Centuries ago, Giovanni Machaeivelli wrote that power tends to corrupt. In the 1970s, the Stanford Prison Experiment demonstrated that with certainty.
Recommendation by C J Oakes
Yet, despite knowing that power can have a corrupting influence on even the best of people there continues to be problems with corruption in Criminal Justice. Prisons are rife with corrupt correctional officers, police departments make headlines daily because of abusive practices, prosecutors withhold exculpatory evidence in order to win their case, and judges are known to accept bribes. It seems that at every level of the Criminal Justice and legal system, someone is on the take or in other ways abusing their power.
Why You Should Read “The Investigator’s Guide to Ethics” by Michael Bret Hood
Anyone planning to enter the criminal justice or legal fields will eventually face corruption. When a person is in school, there is a tendency to see the system as in need of change, but the extent to which corruption is present is not clearly understood. How could it?
When a person is a student, the information presented is academic. Sure, an instructor may have real-world experiences to share, but it will still lack the pressures of being there. Have you seen Serpico? that powerful movie which helped put Al Pacino on the Hollywood map?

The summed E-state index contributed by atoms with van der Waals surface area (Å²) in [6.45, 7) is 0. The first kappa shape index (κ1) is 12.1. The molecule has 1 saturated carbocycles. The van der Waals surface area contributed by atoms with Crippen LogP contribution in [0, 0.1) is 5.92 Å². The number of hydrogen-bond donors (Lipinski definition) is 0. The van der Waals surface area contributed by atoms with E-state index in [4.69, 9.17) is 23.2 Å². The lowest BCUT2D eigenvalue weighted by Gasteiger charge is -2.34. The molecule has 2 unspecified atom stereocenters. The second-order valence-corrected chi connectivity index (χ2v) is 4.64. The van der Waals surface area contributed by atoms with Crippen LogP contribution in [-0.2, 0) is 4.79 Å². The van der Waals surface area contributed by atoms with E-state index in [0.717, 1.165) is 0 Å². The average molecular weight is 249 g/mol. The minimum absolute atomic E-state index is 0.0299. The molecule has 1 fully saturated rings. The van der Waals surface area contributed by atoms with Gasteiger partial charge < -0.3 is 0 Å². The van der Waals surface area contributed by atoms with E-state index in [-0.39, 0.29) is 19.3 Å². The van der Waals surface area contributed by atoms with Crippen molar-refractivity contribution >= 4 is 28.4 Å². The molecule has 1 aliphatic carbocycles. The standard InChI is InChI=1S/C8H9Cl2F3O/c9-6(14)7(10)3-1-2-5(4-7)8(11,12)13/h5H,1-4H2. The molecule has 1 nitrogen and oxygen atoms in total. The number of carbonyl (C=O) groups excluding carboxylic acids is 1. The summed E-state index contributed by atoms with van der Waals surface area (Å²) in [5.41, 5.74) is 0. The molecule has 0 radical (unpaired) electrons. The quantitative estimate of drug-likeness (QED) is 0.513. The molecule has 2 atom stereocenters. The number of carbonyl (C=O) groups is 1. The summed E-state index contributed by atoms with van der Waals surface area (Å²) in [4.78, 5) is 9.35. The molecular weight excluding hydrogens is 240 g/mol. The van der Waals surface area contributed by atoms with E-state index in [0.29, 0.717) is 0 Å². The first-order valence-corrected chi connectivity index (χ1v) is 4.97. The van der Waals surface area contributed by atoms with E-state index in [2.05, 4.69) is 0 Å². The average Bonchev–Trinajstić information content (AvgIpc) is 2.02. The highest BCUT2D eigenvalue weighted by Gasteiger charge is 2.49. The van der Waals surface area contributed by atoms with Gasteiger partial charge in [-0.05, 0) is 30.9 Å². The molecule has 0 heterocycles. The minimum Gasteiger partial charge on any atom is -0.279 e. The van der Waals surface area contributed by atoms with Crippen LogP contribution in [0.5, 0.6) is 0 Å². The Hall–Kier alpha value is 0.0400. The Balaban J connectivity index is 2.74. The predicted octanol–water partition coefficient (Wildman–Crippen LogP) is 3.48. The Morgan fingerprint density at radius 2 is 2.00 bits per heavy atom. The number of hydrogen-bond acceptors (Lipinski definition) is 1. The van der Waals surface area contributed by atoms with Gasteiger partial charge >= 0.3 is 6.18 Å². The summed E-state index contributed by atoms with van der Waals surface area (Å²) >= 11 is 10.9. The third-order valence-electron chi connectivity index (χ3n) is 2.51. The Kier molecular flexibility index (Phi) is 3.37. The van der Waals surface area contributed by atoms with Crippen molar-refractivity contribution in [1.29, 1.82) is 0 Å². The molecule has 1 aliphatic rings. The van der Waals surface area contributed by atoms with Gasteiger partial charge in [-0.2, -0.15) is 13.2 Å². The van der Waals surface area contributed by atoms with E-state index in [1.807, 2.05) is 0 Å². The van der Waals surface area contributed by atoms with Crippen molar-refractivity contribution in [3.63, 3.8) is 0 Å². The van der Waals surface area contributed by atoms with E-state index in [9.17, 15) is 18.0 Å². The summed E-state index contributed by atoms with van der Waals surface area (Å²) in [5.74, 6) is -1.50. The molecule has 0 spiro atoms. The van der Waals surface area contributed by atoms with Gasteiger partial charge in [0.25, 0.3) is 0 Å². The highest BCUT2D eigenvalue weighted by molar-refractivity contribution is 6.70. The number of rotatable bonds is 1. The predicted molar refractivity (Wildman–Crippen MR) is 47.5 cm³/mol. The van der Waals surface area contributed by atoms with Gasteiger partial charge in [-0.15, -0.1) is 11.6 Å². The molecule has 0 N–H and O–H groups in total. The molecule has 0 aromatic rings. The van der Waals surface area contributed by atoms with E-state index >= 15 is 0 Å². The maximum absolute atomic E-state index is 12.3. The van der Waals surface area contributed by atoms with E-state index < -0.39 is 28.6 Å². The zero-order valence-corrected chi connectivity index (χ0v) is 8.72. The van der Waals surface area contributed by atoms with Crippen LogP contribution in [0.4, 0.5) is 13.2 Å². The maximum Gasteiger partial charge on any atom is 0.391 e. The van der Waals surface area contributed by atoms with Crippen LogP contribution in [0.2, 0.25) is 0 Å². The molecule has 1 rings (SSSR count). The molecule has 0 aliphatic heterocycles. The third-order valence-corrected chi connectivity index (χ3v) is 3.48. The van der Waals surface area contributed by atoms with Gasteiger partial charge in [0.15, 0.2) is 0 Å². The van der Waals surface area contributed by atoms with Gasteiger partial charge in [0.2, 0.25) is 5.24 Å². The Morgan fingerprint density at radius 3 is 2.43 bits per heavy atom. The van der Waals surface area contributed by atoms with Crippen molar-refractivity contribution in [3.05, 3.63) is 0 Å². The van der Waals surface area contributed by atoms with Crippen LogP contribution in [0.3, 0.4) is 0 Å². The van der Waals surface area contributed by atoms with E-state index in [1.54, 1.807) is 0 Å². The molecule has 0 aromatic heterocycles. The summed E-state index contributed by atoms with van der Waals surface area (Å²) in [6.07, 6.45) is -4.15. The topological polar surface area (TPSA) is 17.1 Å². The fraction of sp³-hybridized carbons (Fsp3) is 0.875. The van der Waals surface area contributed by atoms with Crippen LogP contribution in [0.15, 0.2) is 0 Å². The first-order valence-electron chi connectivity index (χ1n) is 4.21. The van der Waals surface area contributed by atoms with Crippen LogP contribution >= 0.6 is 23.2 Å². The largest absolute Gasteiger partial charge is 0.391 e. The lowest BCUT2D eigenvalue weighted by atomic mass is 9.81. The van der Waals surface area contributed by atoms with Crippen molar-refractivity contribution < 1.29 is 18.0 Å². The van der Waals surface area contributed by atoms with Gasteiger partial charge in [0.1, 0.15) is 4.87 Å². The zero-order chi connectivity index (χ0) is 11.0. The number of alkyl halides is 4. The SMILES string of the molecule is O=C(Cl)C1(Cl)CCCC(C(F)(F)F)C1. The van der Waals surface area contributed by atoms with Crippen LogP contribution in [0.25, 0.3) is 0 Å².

The movie attempts to show how much pressure the police detective Frank Serpico faced from the late 1950s to the early 1970s to accept bribes. He resisted and was blacklisted by the NYPD. his story went to the press and eventually, changes were made. That is why we no longer hear of corrupt police in New York City.
Oh? That’s not correct?
You say we continue to hear of corruption in the NYPD?
Sadly, for all of Frank Serpico’s efforts and sacrifices (he was shot in the face AND had to give up a career he loved), little was really accomplished. THAT is real-world.
NYPD Detective Frank Serpico testifies about corruption. c 1971.
That is the kind of situation that students entering the field will experience. Knowing corruption is real on a mental level is one thing, seeing it first-hand is another.
Michael Bret Hood, CFE, MBA does a masterful job of bringing real-world understanding to the subject of ethics as it presents to criminal investigations. Whether you are considering a career in law enforcement or any other branch of the criminal justice system, I strongly recommend reading his articles on LinkedIn and following him.
Join the Discussion in Our Forum: How Widespread is Official Misconduct and Corruption?
Part of the reason there is a strong push in America and most of the other Western nations for criminal justice graduates is because most in charge of these organizations want to see corruption ended. If they could, with the wave of a hand, eliminate all the corrupt members of their organizations and replace them with fresh minds ready to embrace ethics, most would. But that is not practical, so the corruption must be weeded out slowly. This makes doing so more difficult, but not impossible.
Thanks to folks like Mr. Hood, the fight is being kept on high ground. Read The Investigators Guide to Ethics Part 3 here.